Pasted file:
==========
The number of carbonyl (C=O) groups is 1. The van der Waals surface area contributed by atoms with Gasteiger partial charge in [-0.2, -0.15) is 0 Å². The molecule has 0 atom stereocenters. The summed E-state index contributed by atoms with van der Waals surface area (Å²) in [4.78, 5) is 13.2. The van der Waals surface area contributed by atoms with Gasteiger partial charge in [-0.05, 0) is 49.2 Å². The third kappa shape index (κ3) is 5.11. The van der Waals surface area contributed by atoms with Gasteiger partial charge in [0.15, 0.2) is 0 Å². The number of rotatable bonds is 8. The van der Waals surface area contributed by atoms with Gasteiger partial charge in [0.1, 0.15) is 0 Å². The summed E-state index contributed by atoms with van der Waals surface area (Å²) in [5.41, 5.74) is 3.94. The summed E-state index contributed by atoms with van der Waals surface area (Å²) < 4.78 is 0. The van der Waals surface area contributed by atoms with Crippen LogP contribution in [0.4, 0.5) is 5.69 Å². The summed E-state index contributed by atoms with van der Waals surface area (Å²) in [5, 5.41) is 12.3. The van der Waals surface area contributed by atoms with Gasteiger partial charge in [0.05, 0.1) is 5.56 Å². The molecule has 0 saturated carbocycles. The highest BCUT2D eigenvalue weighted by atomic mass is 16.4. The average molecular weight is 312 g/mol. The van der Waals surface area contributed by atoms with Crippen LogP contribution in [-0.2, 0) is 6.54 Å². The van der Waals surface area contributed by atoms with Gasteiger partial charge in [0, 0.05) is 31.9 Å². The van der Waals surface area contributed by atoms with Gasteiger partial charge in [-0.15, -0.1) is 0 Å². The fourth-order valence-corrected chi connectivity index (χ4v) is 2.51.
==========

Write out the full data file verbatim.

The number of carbonyl (C=O) groups is 1. The van der Waals surface area contributed by atoms with Gasteiger partial charge in [-0.2, -0.15) is 0 Å². The molecule has 0 atom stereocenters. The summed E-state index contributed by atoms with van der Waals surface area (Å²) in [4.78, 5) is 13.2. The van der Waals surface area contributed by atoms with Gasteiger partial charge in [-0.05, 0) is 49.2 Å². The third kappa shape index (κ3) is 5.11. The van der Waals surface area contributed by atoms with Gasteiger partial charge in [0.15, 0.2) is 0 Å². The number of rotatable bonds is 8. The van der Waals surface area contributed by atoms with Gasteiger partial charge in [0.1, 0.15) is 0 Å². The summed E-state index contributed by atoms with van der Waals surface area (Å²) in [5.41, 5.74) is 3.94. The summed E-state index contributed by atoms with van der Waals surface area (Å²) < 4.78 is 0. The van der Waals surface area contributed by atoms with Crippen LogP contribution in [0.4, 0.5) is 5.69 Å². The summed E-state index contributed by atoms with van der Waals surface area (Å²) in [5, 5.41) is 12.3. The van der Waals surface area contributed by atoms with Gasteiger partial charge in [0.05, 0.1) is 5.56 Å². The molecule has 0 saturated carbocycles. The highest BCUT2D eigenvalue weighted by atomic mass is 16.4. The average molecular weight is 312 g/mol. The van der Waals surface area contributed by atoms with Crippen LogP contribution in [-0.2, 0) is 6.54 Å². The van der Waals surface area contributed by atoms with Gasteiger partial charge in [0, 0.05) is 31.9 Å². The van der Waals surface area contributed by atoms with Gasteiger partial charge in [-0.15, -0.1) is 0 Å². The fourth-order valence-corrected chi connectivity index (χ4v) is 2.51.